Me and Ruth – A Personal Note

The author and her father in 1988. Picture: Private Archive Anne Chahine ©

My father has the habit of reading several books at once. Depending on his mood and interest he switches from one book to the other right in the middle of a chapter. So naturally, there were a a lot of books scattered around my childhood home: they were mostly about either scuba diving, war (various), dogs, weapons, geopolitical reflections (of any sort) or people who sail around the world. As a consequence I picked up reading automatically when I was a young child. My aunt being a librarian made sure I would get the newest reads and provided me with a never dwindling source of personal recommendations. The initial pride of my parents witnessing their daughter’s interest in the written word soon gave way to a certain doubt about how healthy it could actually be for a child, to be so immersed into one task alone. Every once in a while, my mother urged me to “please put down the book for once and get some fresh air.” I would then stubbornly grab my book, sit down on top of the stairs of our building block and go on reading – outside.

Over the years my interests shifted and besides enjoying an intensive read I also became intrigued by the storytelling nature of film – sometimes resulting in a similar over-consumption. When I started studying visual anthropology I was thrilled to dive into this complex discipline, especially against the backdrop of looking at the different forms and tools making it actually possible to represent the countless aspects of human society. Paul Stoller (2008) so fittingly characterizes anthropology as ‘perhaps the most personal of the human sciences‘. Nevertheless, when moving forward with my study, I felt at times trapped in an ocean of highly abstract cross-quoting literature and ethnographic filmmaking that could very well be put on a description pad, helping people fall asleep anytime of the day. In contrast to telling ‘a story’, I noticed the authors of these different forms of representation to solely focus on the accurate description of for example a culture, a phenomenon, a custom or a language. My initial rather naïve excitement soon faded and I started asking myself: “Is this the shape that I want my own work to take on as well? Does it make sense to compress the beauty of human encounters into a certain format that does not have the intent to reach outside of the realm of close-knit academia?”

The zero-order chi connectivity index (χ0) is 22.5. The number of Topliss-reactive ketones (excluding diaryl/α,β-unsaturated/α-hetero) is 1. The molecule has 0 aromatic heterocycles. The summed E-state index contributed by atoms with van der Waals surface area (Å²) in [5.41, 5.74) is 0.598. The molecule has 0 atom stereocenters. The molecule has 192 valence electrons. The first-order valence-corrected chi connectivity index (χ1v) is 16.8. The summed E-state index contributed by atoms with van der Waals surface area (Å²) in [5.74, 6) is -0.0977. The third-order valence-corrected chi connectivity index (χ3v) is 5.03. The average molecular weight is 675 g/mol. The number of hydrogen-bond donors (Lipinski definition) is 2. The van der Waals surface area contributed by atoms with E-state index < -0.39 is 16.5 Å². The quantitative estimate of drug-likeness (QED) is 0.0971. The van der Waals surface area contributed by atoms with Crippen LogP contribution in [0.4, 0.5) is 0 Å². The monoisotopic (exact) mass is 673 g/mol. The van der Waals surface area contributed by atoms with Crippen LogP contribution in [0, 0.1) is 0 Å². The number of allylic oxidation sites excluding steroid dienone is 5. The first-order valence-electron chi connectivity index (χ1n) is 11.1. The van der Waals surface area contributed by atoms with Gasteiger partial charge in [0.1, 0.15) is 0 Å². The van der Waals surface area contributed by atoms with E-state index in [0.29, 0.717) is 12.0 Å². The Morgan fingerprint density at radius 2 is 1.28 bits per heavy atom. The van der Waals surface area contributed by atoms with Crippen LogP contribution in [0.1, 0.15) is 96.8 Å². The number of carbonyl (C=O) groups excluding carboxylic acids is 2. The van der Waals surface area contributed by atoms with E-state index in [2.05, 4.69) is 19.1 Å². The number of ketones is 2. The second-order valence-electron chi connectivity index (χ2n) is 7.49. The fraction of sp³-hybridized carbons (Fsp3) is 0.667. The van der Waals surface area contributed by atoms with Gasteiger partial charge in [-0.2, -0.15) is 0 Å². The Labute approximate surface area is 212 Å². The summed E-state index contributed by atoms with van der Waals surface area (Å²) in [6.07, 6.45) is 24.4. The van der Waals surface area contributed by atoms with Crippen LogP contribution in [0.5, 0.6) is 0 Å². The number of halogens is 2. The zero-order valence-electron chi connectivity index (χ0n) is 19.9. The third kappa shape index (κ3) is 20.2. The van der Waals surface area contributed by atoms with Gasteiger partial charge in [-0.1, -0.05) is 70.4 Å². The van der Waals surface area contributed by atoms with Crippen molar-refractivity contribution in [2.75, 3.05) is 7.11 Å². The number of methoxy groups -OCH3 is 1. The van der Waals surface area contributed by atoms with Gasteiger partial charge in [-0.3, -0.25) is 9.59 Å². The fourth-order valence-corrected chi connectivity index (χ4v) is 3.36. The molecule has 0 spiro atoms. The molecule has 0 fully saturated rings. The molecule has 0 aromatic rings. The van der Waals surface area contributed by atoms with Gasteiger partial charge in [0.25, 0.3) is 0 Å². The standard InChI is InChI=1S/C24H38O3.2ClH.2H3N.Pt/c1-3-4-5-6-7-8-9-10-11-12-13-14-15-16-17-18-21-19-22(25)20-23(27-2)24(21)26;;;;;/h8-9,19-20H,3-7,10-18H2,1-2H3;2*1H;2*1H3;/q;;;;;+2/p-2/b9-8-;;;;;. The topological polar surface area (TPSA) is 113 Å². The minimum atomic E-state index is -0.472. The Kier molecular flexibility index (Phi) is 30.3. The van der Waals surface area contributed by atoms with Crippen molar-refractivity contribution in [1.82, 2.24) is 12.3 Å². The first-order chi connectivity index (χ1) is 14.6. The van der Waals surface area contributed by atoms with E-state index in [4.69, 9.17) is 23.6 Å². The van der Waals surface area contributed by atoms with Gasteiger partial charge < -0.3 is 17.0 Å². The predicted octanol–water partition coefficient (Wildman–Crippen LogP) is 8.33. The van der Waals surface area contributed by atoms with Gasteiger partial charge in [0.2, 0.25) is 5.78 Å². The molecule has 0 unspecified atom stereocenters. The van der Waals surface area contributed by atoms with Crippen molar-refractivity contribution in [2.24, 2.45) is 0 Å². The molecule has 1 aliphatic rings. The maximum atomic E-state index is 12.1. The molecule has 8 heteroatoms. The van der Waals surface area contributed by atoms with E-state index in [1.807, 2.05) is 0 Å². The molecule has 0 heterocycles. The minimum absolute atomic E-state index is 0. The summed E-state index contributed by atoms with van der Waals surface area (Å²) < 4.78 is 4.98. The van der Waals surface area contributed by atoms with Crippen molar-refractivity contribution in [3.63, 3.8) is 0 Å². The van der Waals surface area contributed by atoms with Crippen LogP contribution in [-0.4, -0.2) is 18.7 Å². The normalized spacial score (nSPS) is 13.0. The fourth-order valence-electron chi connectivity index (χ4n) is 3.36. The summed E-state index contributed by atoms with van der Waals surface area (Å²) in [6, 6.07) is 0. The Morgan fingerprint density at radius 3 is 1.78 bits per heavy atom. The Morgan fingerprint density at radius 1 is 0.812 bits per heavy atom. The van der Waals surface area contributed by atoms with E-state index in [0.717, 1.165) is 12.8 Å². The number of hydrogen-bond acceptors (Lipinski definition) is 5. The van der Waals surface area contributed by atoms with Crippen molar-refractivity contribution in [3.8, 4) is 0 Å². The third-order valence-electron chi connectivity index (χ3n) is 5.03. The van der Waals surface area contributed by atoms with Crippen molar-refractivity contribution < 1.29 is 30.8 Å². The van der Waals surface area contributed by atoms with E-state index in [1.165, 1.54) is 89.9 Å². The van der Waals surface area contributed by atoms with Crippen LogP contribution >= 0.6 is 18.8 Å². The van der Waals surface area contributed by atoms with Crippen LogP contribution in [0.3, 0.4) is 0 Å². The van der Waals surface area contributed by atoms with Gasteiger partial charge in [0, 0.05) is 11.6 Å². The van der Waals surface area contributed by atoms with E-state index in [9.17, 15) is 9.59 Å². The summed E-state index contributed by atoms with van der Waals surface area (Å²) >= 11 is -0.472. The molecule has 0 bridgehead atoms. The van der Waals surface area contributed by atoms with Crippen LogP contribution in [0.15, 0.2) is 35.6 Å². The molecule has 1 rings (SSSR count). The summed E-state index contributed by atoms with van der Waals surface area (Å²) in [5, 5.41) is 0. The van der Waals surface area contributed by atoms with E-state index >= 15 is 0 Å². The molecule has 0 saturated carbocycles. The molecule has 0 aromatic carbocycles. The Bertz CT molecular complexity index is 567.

But then, during one of these early days of doubt, something wonderful happened: I met Ruth[1].

And Chantal[2]. And Paul[3]. And David and Judith[4]. And Sarah[5]. And Alma.[6] And Margaret[7]. And Jean[8]. And so many others. Not in person of course but I met their work. And it blew me away. These scholars, filmmakers and artists are not afraid of diving in and out of various disciplines and feel comfortable being somewhere in-between. Their work is accessible and meant to be consumed by an audience that is not limited to the academic circle. Their work (God forbid!) might even catch the interest of the people who are the sole focus of their study. Ruth Behar (2003) so fittingly points out that ‘if ethnography is to realize its emancipatory promise, what we are going to need are strong, personal, heartfelt voices, the voices of love, trust, faith and the gift’.

Dear reader, let’s make one thing clear. These lines are motivated by the child who once sat stubbornly outside her apartment building, lost in a book that was able to carry her into another world, into another state of mind. The adult hosting this child is deeply aware that professional life is not always about having a good read, watching a good movie and eventually writing an entertaining story yourself. Nevertheless, I feel it is our obligation as individuals engaging with this discipline to always keep in mind that the work we produce should provide access. We have to make sure that it gives the audience an in-depth understanding of what we have been looking at and that it provides them with ‘a story’ in a broader sense.


Works Cited

Behar, Ruth. 2003. Ethnography and the book that was lost. In Ethnography. Sage Publications Vol 4(1):15-39

Stoller, Paul. 2008. The Power of the Between: An Anthropological Odyssey. Chicago: University of Chicago Press.


[1] Behar, Ruth. 1997. The Vulnerable Observer: Anthropology That Breaks Your Heart. None. Boston: Beacon Press.

[2] Akerman, Chantal. 1977. News from Home. Institut National de l’Audiovisuel (INA) None. 85min.

[3] Stoller, Paul. 2008. The Power of the Between: An Anthropological Odyssey. Chicago: University of Chicago Press.

[4] MacDougall, David, und Judith MacDougall. N/A. The Wedding Camels. Documentary. 1980

[5] Pink, Sarah. 2009. Doing Sensory Ethnography. London ; Thousand Oaks, CA: SAGE Publications Ltd.

[6] Har’el, Alma. o. J. Bombay Beach. Dogwoof. 78min.

[7] Margaret Mead, “Visual Anthropology in a Discipline of Words” In: Hockings, Paul, ed. 1995. Principles of Visual Anthropology. New York: Mouton de Gruyter.

[8] Jean Rouch. 1961. La Pyramide Humaine. 90min